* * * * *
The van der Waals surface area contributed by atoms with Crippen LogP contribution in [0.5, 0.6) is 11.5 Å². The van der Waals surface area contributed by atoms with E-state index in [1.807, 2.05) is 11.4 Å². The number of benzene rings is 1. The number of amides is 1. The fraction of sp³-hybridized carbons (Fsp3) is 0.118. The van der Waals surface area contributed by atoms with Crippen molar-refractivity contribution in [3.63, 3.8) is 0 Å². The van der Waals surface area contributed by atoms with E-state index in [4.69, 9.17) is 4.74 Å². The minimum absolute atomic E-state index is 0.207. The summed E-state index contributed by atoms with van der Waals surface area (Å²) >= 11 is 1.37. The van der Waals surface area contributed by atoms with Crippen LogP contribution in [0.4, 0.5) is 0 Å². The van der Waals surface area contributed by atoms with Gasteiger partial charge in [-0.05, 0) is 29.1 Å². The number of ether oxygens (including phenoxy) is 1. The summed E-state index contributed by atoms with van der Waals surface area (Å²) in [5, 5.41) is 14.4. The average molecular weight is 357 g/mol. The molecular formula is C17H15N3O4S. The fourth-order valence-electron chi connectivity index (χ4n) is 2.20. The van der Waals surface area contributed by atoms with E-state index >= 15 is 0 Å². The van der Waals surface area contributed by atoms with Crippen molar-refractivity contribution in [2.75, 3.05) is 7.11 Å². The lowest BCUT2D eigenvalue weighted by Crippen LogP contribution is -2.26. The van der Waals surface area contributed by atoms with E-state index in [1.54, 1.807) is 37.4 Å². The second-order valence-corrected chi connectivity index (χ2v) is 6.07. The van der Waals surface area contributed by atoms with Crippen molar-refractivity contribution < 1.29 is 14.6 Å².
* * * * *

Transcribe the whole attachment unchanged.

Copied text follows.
The van der Waals surface area contributed by atoms with Crippen LogP contribution in [0.5, 0.6) is 11.5 Å². The van der Waals surface area contributed by atoms with E-state index in [1.807, 2.05) is 11.4 Å². The number of benzene rings is 1. The number of amides is 1. The fraction of sp³-hybridized carbons (Fsp3) is 0.118. The van der Waals surface area contributed by atoms with Crippen molar-refractivity contribution in [3.63, 3.8) is 0 Å². The van der Waals surface area contributed by atoms with E-state index in [4.69, 9.17) is 4.74 Å². The minimum absolute atomic E-state index is 0.207. The summed E-state index contributed by atoms with van der Waals surface area (Å²) >= 11 is 1.37. The van der Waals surface area contributed by atoms with Crippen LogP contribution in [0.4, 0.5) is 0 Å². The van der Waals surface area contributed by atoms with Gasteiger partial charge in [-0.05, 0) is 29.1 Å². The number of ether oxygens (including phenoxy) is 1. The summed E-state index contributed by atoms with van der Waals surface area (Å²) in [5, 5.41) is 14.4. The average molecular weight is 357 g/mol. The molecular formula is C17H15N3O4S. The fourth-order valence-electron chi connectivity index (χ4n) is 2.20. The van der Waals surface area contributed by atoms with E-state index >= 15 is 0 Å². The van der Waals surface area contributed by atoms with Crippen molar-refractivity contribution in [2.75, 3.05) is 7.11 Å². The lowest BCUT2D eigenvalue weighted by Crippen LogP contribution is -2.26. The van der Waals surface area contributed by atoms with E-state index in [1.54, 1.807) is 37.4 Å². The second-order valence-corrected chi connectivity index (χ2v) is 6.07. The van der Waals surface area contributed by atoms with Crippen molar-refractivity contribution < 1.29 is 14.6 Å².